Nonprofits and their boards work very hard to serve their beneficiaries.  They spend many hours just trying to improve their service, alleviate suffering, or help improve someone’s life.   That leaves them little time to review and analyze outside information.

    You need to bring in outside experts.

    Where do you find these experts? Some may be found among your donors and stakeholders.  Others might come from a local university.  Check out LinkedIn within the group who directly connect with you.  You can also simply Google for news articles on your subject and contact the names of experts cited in these articles.

    Once you find an expert, you can interview that person and report what you heard at an upcoming meeting.  But what may be more valuable to you and every other board member is to invite the expert to join you during the meeting itself.  Allow this outsider to ask and answer questions. Give him or her permission join in the various conversations. 

  1. Play Devil’s Advocate: The Devil’s Advocate began as a way for the Catholic Church to question the eligibility of candidates for sainthood.   The Church appointed a “promoter of the faith,” an advocate, to challenge nominations.

    Nonprofit boards will find this process a handy, effective tool to defuse and shed light on contentious issues, or on decisions that may appear extreme.

    The Devil’s Advocate activity is a simple one.   Take an issue.  Let’s say it’s your plan to dramatically improve book collection for a literacy program.  The collection process your staff has spent months developing is complicated and expensive yet promises great success.

    Before you pull the trigger to launch the program, you assign a team to play the Devil’s Advocate and offer all the reasons why the nonprofit should not begin the new initiative.  Even if the team does not truly believe in this position, its job is to fearlessly and aggressively poke holes in your plan.  Identifying your plan’s weak spots ahead of time places everyone on notice:  You need to fix plan weaknesses or at least stay alert to potential stumbling blocks.

    The Devil’s Advocate’s job is to call out weak arguments and false assumptions.   

  1. Let YouTube argue for you: YouTube is a rich source of what I call “soft facts.”  A three-minute video can present a compelling display of image and emotion. A well-produced clip can move you or disturb you in ways a printed article cannot.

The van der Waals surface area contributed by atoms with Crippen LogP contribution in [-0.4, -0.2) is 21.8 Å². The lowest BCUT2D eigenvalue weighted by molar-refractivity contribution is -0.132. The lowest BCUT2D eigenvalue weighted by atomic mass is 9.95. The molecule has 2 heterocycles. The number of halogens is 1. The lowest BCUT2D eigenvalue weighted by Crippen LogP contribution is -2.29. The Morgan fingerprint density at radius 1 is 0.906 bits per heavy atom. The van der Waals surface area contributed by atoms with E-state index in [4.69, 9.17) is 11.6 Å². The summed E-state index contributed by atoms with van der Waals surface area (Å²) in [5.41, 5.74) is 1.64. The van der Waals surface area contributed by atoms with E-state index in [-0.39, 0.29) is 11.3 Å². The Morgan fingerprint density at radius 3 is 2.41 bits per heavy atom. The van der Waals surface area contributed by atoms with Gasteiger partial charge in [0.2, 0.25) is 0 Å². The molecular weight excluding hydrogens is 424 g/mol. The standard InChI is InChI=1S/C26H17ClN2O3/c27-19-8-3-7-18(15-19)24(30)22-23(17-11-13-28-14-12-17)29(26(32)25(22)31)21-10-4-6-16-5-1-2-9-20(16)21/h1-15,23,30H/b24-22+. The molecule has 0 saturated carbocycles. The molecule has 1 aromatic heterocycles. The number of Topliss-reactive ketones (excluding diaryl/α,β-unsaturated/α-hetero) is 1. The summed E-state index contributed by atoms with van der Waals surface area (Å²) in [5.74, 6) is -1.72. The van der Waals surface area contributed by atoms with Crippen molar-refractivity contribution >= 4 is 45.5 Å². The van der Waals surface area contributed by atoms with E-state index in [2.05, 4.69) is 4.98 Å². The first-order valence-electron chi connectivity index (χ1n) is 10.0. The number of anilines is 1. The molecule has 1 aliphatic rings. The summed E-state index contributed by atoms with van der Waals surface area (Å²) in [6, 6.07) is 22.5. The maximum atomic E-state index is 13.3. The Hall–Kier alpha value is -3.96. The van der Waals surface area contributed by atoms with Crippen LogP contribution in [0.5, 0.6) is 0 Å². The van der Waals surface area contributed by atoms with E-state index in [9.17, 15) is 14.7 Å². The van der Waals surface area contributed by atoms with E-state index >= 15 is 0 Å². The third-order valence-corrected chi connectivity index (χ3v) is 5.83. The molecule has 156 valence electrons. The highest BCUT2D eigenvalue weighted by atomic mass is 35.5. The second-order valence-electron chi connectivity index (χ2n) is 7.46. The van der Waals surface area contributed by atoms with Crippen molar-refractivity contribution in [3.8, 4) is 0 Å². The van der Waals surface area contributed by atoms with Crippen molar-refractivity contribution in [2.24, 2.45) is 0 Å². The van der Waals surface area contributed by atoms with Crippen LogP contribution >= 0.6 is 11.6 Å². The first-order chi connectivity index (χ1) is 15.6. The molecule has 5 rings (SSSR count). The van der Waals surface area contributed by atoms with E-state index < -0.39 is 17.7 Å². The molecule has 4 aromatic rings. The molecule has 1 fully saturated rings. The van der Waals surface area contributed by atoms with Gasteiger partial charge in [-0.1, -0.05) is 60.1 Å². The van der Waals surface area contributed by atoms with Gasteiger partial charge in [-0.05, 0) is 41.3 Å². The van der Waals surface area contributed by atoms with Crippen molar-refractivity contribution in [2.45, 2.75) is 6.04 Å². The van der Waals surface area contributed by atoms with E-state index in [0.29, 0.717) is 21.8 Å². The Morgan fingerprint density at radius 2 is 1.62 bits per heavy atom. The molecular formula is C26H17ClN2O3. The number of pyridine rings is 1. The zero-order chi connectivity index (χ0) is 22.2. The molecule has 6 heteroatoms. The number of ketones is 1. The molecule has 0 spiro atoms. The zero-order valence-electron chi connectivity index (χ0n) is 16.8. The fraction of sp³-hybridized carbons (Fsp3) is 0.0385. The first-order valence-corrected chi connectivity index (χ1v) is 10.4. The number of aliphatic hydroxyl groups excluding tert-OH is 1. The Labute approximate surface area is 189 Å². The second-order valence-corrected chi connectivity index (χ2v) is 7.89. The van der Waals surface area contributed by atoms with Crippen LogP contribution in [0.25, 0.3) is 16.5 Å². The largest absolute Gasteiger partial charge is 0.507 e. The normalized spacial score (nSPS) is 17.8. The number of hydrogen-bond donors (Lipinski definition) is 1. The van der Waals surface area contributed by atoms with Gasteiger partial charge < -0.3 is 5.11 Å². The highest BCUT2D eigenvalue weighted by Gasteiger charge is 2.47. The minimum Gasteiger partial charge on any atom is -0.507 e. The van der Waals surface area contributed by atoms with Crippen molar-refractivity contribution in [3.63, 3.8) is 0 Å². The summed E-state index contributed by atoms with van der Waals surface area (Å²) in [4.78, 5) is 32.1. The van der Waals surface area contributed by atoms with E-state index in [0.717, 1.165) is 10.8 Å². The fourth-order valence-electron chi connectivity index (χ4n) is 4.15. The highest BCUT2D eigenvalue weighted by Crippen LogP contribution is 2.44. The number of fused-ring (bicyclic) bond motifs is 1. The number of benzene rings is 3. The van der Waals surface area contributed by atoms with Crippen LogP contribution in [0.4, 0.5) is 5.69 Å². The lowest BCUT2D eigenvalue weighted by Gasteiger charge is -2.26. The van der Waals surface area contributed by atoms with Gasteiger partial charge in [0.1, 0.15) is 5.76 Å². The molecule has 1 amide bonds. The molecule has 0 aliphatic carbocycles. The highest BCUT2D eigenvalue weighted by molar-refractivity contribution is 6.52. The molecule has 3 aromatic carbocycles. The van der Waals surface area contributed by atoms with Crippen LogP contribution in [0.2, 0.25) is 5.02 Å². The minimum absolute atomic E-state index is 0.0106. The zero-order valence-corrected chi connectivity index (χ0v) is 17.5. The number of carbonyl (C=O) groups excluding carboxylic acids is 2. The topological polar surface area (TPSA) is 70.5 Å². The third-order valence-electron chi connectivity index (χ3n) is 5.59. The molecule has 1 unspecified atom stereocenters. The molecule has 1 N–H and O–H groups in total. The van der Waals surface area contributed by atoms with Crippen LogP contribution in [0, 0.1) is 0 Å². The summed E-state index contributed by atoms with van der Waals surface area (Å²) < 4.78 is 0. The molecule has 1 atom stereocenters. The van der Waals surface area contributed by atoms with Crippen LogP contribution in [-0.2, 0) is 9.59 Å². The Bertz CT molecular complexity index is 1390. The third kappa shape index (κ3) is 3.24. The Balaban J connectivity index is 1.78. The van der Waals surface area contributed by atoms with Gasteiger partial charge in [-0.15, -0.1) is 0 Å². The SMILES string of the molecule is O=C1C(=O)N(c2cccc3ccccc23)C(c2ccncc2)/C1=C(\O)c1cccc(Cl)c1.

The right clip at the right moment can dispel preconceived notions; it can give you pause to think that there’s another point of view, another reality to consider.

    As with the Devil’s Advocate, I recommend running a video that convincingly argues for the other side of the issue.  Then ask your board members to comment on what the video gets right?  Assign participants the task of listing five points that could convince a donor that they should give their money to this rival nonprofit, over all others serving the same stakeholders.

    Videos are powerful and immediate communications tools. They are handy, easy-to-access confirmation-bias busters.

  1. Run a number-blind test. Create a chart of impact numbers without disclosing which organization represents which numbers.    Use the same format for your nonprofit and those of your rivals.  Here are some suggested methods.

    You could display a comparative chart on competing elementary school literacy programs.   Categories to consider for a side-by-side comparison chart might include: Percent of children reading below grade level, percent with increased literacy level, volunteer service hours per child, number of literacy events run during the school year, and so on.

    Finding data to present should not be a problem. Nonprofit websites are often filled with data – even if you cannot find an official annual report.   

    Ask board members to describe their opinions of each organization and its strengths – purely based on the numbers they see in each column or chart.

    By blinding numbers, you force participants to look at the data based on their own merit without saddling yourself with preconceived notions about the organization that generated them.

Finally, a word about the time a board needs to allow for these important bias-shattering discussions.  The above exercises take time to prepare and to run.  Do not squeeze them into the end of a long agenda.   You want a fresh group of participants who are eager to share and debate. I also suggest you telegraph the seriousness of this exercise by scheduling this part of the agenda far in advance of the board meeting.  

“Agenda is destiny,” commented Dr. Laurence Stybel, a retained search expert who works with nonprofit boards.   

Stybel pointed out to me that when it comes to resolving tough, contentious issues, you need to give those around the boardroom table enough time to examine deep-seated biases and assumptions.   

When you vote in an election, you take your opinion into the privacy of a voting booth, influencing no one other than yourself.  But as a board member, when you bring unchecked biases into a boardroom you affect an entire organization and all its stakeholders.  True?